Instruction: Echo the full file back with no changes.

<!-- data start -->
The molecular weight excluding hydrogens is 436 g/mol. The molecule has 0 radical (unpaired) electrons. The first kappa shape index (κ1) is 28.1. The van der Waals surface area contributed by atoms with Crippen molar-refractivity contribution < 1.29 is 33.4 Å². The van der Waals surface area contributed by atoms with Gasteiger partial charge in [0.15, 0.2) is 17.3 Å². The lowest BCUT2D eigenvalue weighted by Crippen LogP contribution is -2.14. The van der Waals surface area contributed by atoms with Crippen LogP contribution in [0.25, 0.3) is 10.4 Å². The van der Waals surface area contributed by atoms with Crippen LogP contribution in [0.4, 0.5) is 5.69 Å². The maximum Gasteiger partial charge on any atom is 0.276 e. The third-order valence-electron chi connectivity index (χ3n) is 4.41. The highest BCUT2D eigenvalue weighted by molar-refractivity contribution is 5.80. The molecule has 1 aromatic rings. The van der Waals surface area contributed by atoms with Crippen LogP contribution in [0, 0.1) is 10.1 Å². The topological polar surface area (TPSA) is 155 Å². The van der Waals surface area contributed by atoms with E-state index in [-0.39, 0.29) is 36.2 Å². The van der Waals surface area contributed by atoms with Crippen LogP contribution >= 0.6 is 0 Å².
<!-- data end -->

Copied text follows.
The molecular weight excluding hydrogens is 436 g/mol. The molecule has 0 radical (unpaired) electrons. The first kappa shape index (κ1) is 28.1. The van der Waals surface area contributed by atoms with Crippen molar-refractivity contribution < 1.29 is 33.4 Å². The van der Waals surface area contributed by atoms with Gasteiger partial charge in [0.15, 0.2) is 17.3 Å². The lowest BCUT2D eigenvalue weighted by Crippen LogP contribution is -2.14. The van der Waals surface area contributed by atoms with Crippen LogP contribution in [0.25, 0.3) is 10.4 Å². The van der Waals surface area contributed by atoms with Crippen LogP contribution in [0.4, 0.5) is 5.69 Å². The maximum Gasteiger partial charge on any atom is 0.276 e. The third-order valence-electron chi connectivity index (χ3n) is 4.41. The highest BCUT2D eigenvalue weighted by molar-refractivity contribution is 5.80. The molecule has 1 aromatic rings. The van der Waals surface area contributed by atoms with Crippen LogP contribution in [0, 0.1) is 10.1 Å². The topological polar surface area (TPSA) is 155 Å². The van der Waals surface area contributed by atoms with E-state index in [-0.39, 0.29) is 36.2 Å². The van der Waals surface area contributed by atoms with Crippen LogP contribution >= 0.6 is 0 Å².